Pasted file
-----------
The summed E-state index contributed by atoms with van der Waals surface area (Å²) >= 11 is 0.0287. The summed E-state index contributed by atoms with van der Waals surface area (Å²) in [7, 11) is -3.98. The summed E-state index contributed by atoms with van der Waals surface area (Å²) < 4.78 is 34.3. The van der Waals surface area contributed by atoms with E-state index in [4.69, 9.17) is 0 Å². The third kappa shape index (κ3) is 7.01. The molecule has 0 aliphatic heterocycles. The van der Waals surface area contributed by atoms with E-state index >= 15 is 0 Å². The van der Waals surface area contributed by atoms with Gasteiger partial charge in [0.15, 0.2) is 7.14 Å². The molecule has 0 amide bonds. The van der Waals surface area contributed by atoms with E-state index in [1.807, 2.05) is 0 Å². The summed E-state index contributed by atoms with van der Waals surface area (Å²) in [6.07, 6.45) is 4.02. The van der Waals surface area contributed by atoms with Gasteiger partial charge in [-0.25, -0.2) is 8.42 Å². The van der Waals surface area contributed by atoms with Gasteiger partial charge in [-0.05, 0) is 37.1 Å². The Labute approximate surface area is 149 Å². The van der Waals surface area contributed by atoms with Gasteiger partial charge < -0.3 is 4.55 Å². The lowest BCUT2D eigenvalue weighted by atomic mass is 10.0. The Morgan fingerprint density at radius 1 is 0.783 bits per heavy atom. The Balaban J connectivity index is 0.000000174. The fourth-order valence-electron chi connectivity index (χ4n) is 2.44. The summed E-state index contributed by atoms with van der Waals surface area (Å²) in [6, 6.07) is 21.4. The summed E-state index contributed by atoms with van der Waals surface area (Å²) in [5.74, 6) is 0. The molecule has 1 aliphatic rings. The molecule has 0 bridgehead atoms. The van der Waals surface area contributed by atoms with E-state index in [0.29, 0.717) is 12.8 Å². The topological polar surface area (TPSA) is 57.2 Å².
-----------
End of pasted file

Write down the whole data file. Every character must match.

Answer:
The summed E-state index contributed by atoms with van der Waals surface area (Å²) >= 11 is 0.0287. The summed E-state index contributed by atoms with van der Waals surface area (Å²) in [7, 11) is -3.98. The summed E-state index contributed by atoms with van der Waals surface area (Å²) < 4.78 is 34.3. The van der Waals surface area contributed by atoms with E-state index in [4.69, 9.17) is 0 Å². The third kappa shape index (κ3) is 7.01. The molecule has 0 aliphatic heterocycles. The van der Waals surface area contributed by atoms with E-state index >= 15 is 0 Å². The van der Waals surface area contributed by atoms with Gasteiger partial charge in [0.15, 0.2) is 7.14 Å². The molecule has 0 amide bonds. The van der Waals surface area contributed by atoms with E-state index in [1.807, 2.05) is 0 Å². The summed E-state index contributed by atoms with van der Waals surface area (Å²) in [6.07, 6.45) is 4.02. The van der Waals surface area contributed by atoms with Gasteiger partial charge in [-0.25, -0.2) is 8.42 Å². The van der Waals surface area contributed by atoms with Gasteiger partial charge in [-0.05, 0) is 37.1 Å². The Labute approximate surface area is 149 Å². The van der Waals surface area contributed by atoms with Gasteiger partial charge < -0.3 is 4.55 Å². The lowest BCUT2D eigenvalue weighted by atomic mass is 10.0. The Morgan fingerprint density at radius 1 is 0.783 bits per heavy atom. The Balaban J connectivity index is 0.000000174. The fourth-order valence-electron chi connectivity index (χ4n) is 2.44. The summed E-state index contributed by atoms with van der Waals surface area (Å²) in [6, 6.07) is 21.4. The summed E-state index contributed by atoms with van der Waals surface area (Å²) in [5.74, 6) is 0. The molecule has 1 aliphatic rings. The molecule has 0 bridgehead atoms. The van der Waals surface area contributed by atoms with E-state index in [0.29, 0.717) is 12.8 Å². The topological polar surface area (TPSA) is 57.2 Å².